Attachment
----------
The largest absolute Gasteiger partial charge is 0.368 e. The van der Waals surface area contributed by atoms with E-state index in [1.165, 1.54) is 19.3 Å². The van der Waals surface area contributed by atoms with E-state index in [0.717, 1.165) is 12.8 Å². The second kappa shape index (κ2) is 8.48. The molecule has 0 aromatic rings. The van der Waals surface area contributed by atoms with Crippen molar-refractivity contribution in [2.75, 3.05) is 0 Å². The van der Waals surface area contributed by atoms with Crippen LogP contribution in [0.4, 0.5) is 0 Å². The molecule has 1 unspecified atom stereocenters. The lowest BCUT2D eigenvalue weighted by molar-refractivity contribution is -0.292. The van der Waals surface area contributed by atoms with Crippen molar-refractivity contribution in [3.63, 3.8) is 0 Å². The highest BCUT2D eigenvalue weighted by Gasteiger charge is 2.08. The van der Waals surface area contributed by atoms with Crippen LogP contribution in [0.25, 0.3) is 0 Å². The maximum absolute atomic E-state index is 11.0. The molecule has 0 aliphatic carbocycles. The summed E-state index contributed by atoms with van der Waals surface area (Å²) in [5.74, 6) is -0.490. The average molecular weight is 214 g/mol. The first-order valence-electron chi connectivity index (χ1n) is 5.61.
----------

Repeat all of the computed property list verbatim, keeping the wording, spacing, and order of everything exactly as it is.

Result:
The largest absolute Gasteiger partial charge is 0.368 e. The van der Waals surface area contributed by atoms with E-state index in [1.165, 1.54) is 19.3 Å². The van der Waals surface area contributed by atoms with E-state index in [0.717, 1.165) is 12.8 Å². The second kappa shape index (κ2) is 8.48. The molecule has 0 aromatic rings. The van der Waals surface area contributed by atoms with Crippen molar-refractivity contribution in [2.75, 3.05) is 0 Å². The van der Waals surface area contributed by atoms with Crippen LogP contribution in [0.4, 0.5) is 0 Å². The molecule has 1 unspecified atom stereocenters. The lowest BCUT2D eigenvalue weighted by molar-refractivity contribution is -0.292. The van der Waals surface area contributed by atoms with Crippen molar-refractivity contribution in [3.63, 3.8) is 0 Å². The highest BCUT2D eigenvalue weighted by Gasteiger charge is 2.08. The van der Waals surface area contributed by atoms with Crippen LogP contribution in [0.25, 0.3) is 0 Å². The maximum absolute atomic E-state index is 11.0. The molecule has 0 aliphatic carbocycles. The summed E-state index contributed by atoms with van der Waals surface area (Å²) in [5.74, 6) is -0.490. The average molecular weight is 214 g/mol. The first-order valence-electron chi connectivity index (χ1n) is 5.61.